How's iOS 8 working out for you? Judging from Apple's own adoption numbers, users may be dragging their feet to install the update compared to iOS 7, and our Tuesday Morning Report takes a look at what could be behind that dilemma. We've also got the first official aerial photo of Apple's Campus 2, as well as all the details on the latest version of Carbon Copy Cloner for Mac users. Click and enjoy!
Every Monday, we'll show you how to do something new and simple with Apple's built-in command line application. You don't need any fancy software, or a knowledge of coding to do any of these. All you need is a keyboard to type 'em out!
Sometimes it can be important to make a clone of your hard drive, and while there are all sorts of fancy OS X tools to do this job, doing it through Terminal couldn't be simpler. With one command, we can erase the destination drive and copy over all of the contents from the source drive. Let's see how easy this can be in this week's Terminal 101.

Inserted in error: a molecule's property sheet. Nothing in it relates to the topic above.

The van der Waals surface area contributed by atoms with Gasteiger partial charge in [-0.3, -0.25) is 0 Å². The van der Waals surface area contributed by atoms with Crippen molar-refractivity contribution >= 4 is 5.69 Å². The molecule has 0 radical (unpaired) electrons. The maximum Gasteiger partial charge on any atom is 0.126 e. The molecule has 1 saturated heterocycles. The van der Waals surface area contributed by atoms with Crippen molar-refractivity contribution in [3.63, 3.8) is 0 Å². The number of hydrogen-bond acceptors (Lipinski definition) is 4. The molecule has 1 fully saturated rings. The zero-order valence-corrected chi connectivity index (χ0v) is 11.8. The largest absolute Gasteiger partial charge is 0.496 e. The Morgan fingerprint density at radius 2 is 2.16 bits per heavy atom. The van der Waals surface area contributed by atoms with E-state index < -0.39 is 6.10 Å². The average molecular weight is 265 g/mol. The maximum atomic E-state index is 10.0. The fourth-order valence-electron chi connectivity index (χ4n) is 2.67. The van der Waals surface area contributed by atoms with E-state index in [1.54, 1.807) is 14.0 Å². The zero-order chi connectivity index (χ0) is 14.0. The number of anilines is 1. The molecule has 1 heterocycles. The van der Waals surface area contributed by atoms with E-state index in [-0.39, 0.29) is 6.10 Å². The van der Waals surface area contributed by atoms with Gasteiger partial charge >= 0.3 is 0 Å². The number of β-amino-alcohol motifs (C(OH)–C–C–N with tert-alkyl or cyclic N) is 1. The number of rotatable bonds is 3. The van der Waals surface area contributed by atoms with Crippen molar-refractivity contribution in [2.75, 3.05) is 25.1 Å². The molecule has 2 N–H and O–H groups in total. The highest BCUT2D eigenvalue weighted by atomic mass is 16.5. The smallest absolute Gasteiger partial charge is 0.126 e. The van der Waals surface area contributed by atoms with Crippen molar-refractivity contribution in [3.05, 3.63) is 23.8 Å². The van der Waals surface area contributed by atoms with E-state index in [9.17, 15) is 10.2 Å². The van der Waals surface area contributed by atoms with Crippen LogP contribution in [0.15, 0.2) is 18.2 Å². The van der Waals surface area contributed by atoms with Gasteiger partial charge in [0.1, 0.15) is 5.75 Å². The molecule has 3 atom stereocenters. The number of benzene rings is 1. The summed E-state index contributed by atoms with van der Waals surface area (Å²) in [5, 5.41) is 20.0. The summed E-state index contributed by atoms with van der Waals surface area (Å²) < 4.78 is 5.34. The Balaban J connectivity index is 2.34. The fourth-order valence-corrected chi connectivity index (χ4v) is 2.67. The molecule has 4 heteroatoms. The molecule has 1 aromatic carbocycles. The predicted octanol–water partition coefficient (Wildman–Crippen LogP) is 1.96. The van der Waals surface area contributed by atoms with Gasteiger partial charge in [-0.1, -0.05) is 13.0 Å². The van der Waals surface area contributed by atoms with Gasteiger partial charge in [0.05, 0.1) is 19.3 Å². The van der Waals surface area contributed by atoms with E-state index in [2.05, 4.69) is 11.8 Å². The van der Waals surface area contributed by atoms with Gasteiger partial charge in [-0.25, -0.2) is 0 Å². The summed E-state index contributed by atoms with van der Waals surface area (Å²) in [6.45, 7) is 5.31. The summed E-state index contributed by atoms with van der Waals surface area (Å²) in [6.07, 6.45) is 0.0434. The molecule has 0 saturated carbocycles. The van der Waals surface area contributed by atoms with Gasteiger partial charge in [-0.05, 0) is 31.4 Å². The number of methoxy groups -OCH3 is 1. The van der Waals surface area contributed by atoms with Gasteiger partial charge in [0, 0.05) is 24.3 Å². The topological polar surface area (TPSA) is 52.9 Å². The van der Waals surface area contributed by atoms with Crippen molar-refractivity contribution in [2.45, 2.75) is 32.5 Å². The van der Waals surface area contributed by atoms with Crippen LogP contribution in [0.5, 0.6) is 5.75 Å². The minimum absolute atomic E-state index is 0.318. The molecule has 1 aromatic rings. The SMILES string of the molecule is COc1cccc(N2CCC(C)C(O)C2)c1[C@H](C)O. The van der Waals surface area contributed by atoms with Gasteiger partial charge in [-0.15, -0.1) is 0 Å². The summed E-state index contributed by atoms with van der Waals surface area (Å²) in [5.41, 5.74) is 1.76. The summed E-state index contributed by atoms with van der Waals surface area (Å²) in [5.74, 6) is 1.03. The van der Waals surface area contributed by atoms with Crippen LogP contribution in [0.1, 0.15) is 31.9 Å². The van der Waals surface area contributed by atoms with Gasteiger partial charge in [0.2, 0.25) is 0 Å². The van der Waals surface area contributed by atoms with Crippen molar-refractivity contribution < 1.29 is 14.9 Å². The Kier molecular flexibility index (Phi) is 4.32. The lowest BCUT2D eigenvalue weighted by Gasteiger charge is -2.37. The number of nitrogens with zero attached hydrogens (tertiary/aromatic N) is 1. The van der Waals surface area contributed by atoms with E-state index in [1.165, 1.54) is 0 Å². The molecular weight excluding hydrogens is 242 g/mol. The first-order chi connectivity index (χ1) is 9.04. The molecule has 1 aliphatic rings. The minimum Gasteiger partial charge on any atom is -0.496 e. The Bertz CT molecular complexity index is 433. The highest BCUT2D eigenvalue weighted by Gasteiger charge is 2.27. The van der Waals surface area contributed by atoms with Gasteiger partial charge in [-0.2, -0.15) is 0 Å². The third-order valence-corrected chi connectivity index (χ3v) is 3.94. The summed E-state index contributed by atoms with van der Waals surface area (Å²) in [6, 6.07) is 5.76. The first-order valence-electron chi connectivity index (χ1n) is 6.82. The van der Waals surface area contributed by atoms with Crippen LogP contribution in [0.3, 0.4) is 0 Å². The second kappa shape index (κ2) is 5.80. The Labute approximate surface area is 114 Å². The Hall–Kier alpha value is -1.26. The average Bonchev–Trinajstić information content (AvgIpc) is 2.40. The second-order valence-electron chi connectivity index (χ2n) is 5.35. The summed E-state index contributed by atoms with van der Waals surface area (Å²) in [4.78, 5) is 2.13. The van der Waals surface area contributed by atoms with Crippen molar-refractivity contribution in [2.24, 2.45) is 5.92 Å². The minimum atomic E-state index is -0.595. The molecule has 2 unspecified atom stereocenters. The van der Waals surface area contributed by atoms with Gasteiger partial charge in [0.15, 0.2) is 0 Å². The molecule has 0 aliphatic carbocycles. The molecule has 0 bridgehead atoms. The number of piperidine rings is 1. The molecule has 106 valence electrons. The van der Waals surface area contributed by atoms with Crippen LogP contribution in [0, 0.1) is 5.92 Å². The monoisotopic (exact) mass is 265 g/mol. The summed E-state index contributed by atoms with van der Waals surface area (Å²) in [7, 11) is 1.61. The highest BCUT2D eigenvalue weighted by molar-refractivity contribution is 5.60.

Well, it's not hard to see what the big story of the day is: OS X Mountain Lion is here, and despite some hiccups with Apple's Up-to-Date Program for new Mac owners, the launch appears to be a smashing success. (We gave up on waiting for our code and bought it -- hey Apple, we've got deadlines here!) Now that you've had a chance to comb through some of that Mountain Lion goodness, why not kick up your feet and take a break for a few minutes by perusing through our news recap for this Wednesday, July 25, 2012?
Here's something no one likes to think about: backing up your Mac. It's an arduous task, but backing up your system periodically is important to ensure you don't lose data to hardware malfunction, human error, or software corruption. With multiple backups both onsite and offsite, you can keep yourself from becoming just another victim to data loss.
It is estimated that more than 140,000 hard drives fail each week in the U.S., and more than 2,000 laptops are lost or stolen each day. Don’t become a statistic. Read our guide and protect yourself from losing all of that precious information.
Time Machine is great for everyday backups and simple file restores, but it only gives you the ability to restore your system after reinstalling OS X. But what if disaster hits, and you don't have this kind of luxury? A full clone of your Mac’s hard drive can really help get you back up and running in a matter of minutes. Read on to find out how to make a bootable clone of your Mac's main hard drive and come back from a data disaster.